In a recent statement, Campaign for Tobacco-Free Kids (CTFK) President Matthew Myers, highlighted that the recent decision by the government of Uruguay allows tobacco companies to market their products in ways that the plain packaging legislation was designed to prevent. “The government has put the interests of the tobacco industry ahead of the health of all Uruguayans,” he wrote.
Big tobacco finds ways to bypass plain packaging
Meanwhile a report in the British Medical Journal’s BMJ Open publication, has pointed out that the world’s major tobacco companies have adopted subtle techniques, to bypass plain packaging regulations and make their packets more recognizable.
Written by academics at the University of Bath, the report is drawing attention to the fact that the world’s major tobacco companies have adopted subtle marketing techniques in order to replace traditional cigarette branding, which in 2016 was banned across the UK. One of the MPs who had devised the plain packaging legislation, is urging ministers to review the measure in order to eliminate loopholes as detailed in the report.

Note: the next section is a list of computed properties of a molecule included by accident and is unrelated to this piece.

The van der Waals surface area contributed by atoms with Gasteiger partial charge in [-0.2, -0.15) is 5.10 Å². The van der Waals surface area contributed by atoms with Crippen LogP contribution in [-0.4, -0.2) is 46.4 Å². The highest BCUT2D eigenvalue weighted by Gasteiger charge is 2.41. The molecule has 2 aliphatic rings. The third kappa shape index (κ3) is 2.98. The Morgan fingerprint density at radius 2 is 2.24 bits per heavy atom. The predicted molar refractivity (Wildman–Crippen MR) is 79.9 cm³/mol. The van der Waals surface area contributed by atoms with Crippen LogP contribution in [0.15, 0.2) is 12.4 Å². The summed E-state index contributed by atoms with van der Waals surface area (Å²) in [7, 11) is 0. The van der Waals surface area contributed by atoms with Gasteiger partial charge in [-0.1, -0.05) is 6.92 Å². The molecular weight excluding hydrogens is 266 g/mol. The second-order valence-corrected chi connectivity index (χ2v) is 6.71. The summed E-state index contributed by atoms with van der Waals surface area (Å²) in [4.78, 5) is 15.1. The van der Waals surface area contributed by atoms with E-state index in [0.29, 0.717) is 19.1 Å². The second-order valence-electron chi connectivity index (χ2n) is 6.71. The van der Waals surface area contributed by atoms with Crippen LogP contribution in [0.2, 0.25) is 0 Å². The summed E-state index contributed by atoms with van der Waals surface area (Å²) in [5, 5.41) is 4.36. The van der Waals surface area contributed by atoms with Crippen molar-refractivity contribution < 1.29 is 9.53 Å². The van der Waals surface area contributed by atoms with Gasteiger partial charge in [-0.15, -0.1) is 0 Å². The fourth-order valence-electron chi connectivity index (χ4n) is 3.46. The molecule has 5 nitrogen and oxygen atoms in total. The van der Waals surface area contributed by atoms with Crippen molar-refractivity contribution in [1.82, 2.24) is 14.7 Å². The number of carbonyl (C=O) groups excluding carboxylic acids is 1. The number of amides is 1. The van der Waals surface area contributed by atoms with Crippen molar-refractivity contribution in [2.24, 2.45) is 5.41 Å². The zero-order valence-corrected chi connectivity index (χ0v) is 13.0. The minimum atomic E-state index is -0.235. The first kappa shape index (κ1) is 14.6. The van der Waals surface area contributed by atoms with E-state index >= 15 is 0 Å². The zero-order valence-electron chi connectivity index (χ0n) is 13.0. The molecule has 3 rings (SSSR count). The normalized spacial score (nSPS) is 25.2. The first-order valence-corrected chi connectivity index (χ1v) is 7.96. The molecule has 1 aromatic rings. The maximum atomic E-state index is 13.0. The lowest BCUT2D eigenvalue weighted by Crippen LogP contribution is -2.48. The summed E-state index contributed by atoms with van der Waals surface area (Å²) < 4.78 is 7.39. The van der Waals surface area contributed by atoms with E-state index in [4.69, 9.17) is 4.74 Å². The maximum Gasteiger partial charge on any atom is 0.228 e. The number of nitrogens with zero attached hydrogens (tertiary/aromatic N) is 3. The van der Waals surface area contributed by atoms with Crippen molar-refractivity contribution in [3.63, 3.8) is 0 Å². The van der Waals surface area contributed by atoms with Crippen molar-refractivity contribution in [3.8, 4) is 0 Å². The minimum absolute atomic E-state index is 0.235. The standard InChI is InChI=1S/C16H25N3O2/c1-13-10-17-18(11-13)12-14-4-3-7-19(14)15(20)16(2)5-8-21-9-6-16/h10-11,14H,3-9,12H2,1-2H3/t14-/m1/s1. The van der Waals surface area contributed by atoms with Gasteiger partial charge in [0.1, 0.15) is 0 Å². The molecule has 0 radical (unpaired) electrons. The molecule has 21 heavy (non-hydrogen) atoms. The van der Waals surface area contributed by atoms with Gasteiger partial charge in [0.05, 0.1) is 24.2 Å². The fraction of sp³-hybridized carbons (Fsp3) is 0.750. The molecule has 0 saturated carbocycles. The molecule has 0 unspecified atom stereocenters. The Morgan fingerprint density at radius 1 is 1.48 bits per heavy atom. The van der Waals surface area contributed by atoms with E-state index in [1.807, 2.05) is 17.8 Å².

The researchers found that ahead of the one-year “sell-through” period, tobacco companies increased the production of cigarettes in order to have more stock of the branded packs. In the meantime, the manufacturers came up with innovative ways to somehow still make their plain packets distinctive.
For example, Philip Morris International (PMI) redesigned its premium Marlboro range, adding bevelled edges and a new “pro-seal” closing mechanism to packets, the researchers found. This made their packs “appear more premium and recognizable compared to other brands,” said the researchers.
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